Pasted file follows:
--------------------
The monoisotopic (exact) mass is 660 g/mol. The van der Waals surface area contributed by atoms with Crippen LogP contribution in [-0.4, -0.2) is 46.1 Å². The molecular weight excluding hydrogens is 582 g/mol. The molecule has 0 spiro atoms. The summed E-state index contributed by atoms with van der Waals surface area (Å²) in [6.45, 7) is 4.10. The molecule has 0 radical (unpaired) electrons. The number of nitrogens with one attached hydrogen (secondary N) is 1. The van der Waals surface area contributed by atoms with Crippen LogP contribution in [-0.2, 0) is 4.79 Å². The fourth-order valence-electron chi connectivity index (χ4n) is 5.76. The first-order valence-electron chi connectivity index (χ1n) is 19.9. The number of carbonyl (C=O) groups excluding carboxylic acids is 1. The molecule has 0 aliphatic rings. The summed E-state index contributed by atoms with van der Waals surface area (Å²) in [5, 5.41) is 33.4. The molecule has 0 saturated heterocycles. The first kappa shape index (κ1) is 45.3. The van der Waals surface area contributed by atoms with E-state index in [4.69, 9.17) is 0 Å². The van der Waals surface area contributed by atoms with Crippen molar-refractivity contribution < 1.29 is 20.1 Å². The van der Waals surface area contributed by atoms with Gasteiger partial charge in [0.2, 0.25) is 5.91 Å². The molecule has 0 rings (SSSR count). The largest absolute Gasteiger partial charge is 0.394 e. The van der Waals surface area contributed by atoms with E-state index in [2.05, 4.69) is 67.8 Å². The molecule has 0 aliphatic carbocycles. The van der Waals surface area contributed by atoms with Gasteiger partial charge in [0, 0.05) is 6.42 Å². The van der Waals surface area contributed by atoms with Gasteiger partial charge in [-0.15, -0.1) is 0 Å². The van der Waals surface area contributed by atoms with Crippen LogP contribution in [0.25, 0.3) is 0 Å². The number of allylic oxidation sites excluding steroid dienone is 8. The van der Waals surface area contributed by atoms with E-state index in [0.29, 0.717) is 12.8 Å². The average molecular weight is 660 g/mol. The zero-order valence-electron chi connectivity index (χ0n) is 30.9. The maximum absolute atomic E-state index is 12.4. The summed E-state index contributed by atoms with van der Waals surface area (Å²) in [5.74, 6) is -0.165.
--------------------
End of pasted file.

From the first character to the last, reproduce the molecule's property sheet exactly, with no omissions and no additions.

The monoisotopic (exact) mass is 660 g/mol. The van der Waals surface area contributed by atoms with Crippen LogP contribution in [-0.4, -0.2) is 46.1 Å². The molecular weight excluding hydrogens is 582 g/mol. The molecule has 0 spiro atoms. The summed E-state index contributed by atoms with van der Waals surface area (Å²) in [6.45, 7) is 4.10. The molecule has 0 radical (unpaired) electrons. The number of nitrogens with one attached hydrogen (secondary N) is 1. The van der Waals surface area contributed by atoms with Crippen LogP contribution in [-0.2, 0) is 4.79 Å². The fourth-order valence-electron chi connectivity index (χ4n) is 5.76. The first-order valence-electron chi connectivity index (χ1n) is 19.9. The number of carbonyl (C=O) groups excluding carboxylic acids is 1. The molecule has 0 aliphatic rings. The summed E-state index contributed by atoms with van der Waals surface area (Å²) in [5, 5.41) is 33.4. The molecule has 0 saturated heterocycles. The first kappa shape index (κ1) is 45.3. The van der Waals surface area contributed by atoms with E-state index in [4.69, 9.17) is 0 Å². The van der Waals surface area contributed by atoms with Crippen molar-refractivity contribution < 1.29 is 20.1 Å². The van der Waals surface area contributed by atoms with Gasteiger partial charge in [0.2, 0.25) is 5.91 Å². The molecule has 0 rings (SSSR count). The largest absolute Gasteiger partial charge is 0.394 e. The van der Waals surface area contributed by atoms with E-state index in [2.05, 4.69) is 67.8 Å². The molecule has 0 aliphatic carbocycles. The van der Waals surface area contributed by atoms with Gasteiger partial charge in [0, 0.05) is 6.42 Å². The van der Waals surface area contributed by atoms with Gasteiger partial charge in [-0.15, -0.1) is 0 Å². The van der Waals surface area contributed by atoms with Crippen LogP contribution in [0.25, 0.3) is 0 Å². The number of allylic oxidation sites excluding steroid dienone is 8. The van der Waals surface area contributed by atoms with E-state index in [0.29, 0.717) is 12.8 Å². The average molecular weight is 660 g/mol. The zero-order valence-electron chi connectivity index (χ0n) is 30.9. The maximum absolute atomic E-state index is 12.4. The summed E-state index contributed by atoms with van der Waals surface area (Å²) in [5.74, 6) is -0.165.